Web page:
Human Beings And Aliens Could Have More in Common Than We Ever Thought

Aliens are frequently depicted in Hollywood as otherworldly, monster-like creatures, yet they may have more in common with humans than we once assumed.

According to a new study from Oxford University scientists, aliens are molded by the same evolutionary processes and mechanisms that shape humans.

Natural selection, as described by Charles Darwin, is a process through which organisms that are best adapted to a given environment are more likely to survive and pass on their genes to their children.

According to the researchers, aliens, like humans, go through natural selection and grow to become fitter and stronger over time.

The report also provides precise predictions regarding complicated aliens’ biological makeup.

“Aliens will have a similar nested hierarchy of units,” said Sam Levin, a researcher at Oxford’s Department of Zoology, in a blog post. “Just as you and I are made up of cells, which are made up of nuclei and mitochondria (the cell’s breathing engine), which are made up of DNA.”

“Aliens may not be comprised of ‘cells’ in the traditional sense, but they will be made up of pieces that were formerly free-living, and those parts, in turn, will be free-living – right down to the aliens’ hereditary material.”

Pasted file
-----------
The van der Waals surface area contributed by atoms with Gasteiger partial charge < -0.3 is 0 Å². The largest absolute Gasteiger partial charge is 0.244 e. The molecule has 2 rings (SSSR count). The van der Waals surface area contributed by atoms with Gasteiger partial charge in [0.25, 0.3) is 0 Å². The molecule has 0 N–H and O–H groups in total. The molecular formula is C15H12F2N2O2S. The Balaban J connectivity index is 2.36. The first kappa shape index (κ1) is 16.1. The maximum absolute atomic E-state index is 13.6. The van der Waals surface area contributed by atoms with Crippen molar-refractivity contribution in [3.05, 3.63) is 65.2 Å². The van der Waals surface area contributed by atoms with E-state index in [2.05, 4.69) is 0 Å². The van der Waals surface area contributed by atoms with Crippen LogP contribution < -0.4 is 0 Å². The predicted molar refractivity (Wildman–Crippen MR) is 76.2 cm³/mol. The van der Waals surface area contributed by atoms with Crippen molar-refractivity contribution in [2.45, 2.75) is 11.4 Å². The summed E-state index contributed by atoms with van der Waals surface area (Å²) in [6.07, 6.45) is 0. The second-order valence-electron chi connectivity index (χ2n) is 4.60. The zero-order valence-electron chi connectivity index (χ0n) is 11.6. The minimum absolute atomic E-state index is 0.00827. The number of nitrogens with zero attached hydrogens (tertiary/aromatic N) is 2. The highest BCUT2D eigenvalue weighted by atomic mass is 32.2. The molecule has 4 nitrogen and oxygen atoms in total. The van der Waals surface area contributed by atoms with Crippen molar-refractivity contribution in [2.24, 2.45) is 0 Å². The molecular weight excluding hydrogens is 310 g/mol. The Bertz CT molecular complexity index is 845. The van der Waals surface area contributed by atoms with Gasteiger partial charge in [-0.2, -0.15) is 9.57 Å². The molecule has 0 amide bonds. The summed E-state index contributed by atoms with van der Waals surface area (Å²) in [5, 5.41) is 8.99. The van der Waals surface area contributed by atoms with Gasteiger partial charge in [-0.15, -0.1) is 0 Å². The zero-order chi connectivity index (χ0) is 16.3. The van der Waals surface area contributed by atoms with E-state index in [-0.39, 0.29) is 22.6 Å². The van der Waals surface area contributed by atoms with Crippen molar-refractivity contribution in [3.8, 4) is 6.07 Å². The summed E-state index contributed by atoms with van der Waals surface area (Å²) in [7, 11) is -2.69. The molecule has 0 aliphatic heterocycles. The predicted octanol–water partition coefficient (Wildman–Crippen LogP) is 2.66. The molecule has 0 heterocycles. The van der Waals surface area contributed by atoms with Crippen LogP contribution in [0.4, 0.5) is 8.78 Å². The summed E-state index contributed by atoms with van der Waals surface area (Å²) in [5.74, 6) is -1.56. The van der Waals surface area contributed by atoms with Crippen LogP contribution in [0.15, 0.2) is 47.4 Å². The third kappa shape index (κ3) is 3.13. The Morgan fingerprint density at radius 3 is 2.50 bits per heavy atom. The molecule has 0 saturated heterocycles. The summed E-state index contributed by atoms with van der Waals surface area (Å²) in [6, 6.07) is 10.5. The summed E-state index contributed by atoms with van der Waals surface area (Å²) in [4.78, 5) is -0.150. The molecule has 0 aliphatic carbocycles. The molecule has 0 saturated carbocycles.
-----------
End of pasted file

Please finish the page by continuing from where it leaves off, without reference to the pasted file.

However, just because aliens have developed in the same way as humans do not guarantee they will look like us or be made of the same materials.

Indeed, Levin proposes that instead of breathing oxygen and being mostly constituted of carbon, they may breathe nitrogen and be primarily built of silicon.

“Aliens may not have two legs or any legs at all,” he continued, “but their anatomy will be far more similar from an evolutionary viewpoint than we may have expected.”

“I don’t mean superficially acquainted when I say familiar. On the surface, they may appear to be unlike anything on Earth. On a more fundamental level, though, they will be similar: their bodies will be built similarly, and they will have shared an evolutionary past.”

The study was published today in the International Journal of Astrobiology under the headline “Darwin’s Aliens.”

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